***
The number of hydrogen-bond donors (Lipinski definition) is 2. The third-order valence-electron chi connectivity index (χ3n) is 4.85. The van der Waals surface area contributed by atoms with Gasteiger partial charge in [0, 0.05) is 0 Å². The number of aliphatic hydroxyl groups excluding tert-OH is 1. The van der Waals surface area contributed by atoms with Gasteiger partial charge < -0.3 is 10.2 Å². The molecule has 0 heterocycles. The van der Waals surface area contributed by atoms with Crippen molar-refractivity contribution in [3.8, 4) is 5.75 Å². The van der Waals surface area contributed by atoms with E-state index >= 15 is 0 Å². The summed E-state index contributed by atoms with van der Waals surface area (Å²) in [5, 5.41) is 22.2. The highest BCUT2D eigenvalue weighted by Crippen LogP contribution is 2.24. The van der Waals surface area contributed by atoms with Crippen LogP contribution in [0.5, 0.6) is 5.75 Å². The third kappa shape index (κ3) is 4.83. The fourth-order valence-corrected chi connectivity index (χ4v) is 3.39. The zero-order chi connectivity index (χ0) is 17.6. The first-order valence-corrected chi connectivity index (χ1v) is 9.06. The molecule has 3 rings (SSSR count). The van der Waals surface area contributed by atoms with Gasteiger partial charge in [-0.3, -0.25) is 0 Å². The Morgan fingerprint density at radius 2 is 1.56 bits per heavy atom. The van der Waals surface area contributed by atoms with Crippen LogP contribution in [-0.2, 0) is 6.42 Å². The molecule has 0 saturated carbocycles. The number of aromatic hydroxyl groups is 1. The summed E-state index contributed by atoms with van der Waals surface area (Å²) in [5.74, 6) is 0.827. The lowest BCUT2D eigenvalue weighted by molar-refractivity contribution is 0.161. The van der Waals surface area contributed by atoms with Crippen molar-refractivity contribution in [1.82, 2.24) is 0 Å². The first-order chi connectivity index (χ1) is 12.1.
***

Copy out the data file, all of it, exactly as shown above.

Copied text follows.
The number of hydrogen-bond donors (Lipinski definition) is 2. The third-order valence-electron chi connectivity index (χ3n) is 4.85. The van der Waals surface area contributed by atoms with Gasteiger partial charge in [0, 0.05) is 0 Å². The number of aliphatic hydroxyl groups excluding tert-OH is 1. The van der Waals surface area contributed by atoms with Gasteiger partial charge < -0.3 is 10.2 Å². The molecule has 0 heterocycles. The van der Waals surface area contributed by atoms with Crippen molar-refractivity contribution in [3.8, 4) is 5.75 Å². The van der Waals surface area contributed by atoms with E-state index >= 15 is 0 Å². The summed E-state index contributed by atoms with van der Waals surface area (Å²) in [5, 5.41) is 22.2. The highest BCUT2D eigenvalue weighted by Crippen LogP contribution is 2.24. The van der Waals surface area contributed by atoms with Crippen LogP contribution in [0.5, 0.6) is 5.75 Å². The third kappa shape index (κ3) is 4.83. The fourth-order valence-corrected chi connectivity index (χ4v) is 3.39. The zero-order chi connectivity index (χ0) is 17.6. The first-order valence-corrected chi connectivity index (χ1v) is 9.06. The molecule has 3 rings (SSSR count). The van der Waals surface area contributed by atoms with Gasteiger partial charge in [-0.3, -0.25) is 0 Å². The Morgan fingerprint density at radius 2 is 1.56 bits per heavy atom. The van der Waals surface area contributed by atoms with Crippen LogP contribution in [-0.2, 0) is 6.42 Å². The molecule has 0 saturated carbocycles. The number of aromatic hydroxyl groups is 1. The summed E-state index contributed by atoms with van der Waals surface area (Å²) in [5.74, 6) is 0.827. The lowest BCUT2D eigenvalue weighted by molar-refractivity contribution is 0.161. The van der Waals surface area contributed by atoms with Crippen molar-refractivity contribution in [1.82, 2.24) is 0 Å². The first-order chi connectivity index (χ1) is 12.1.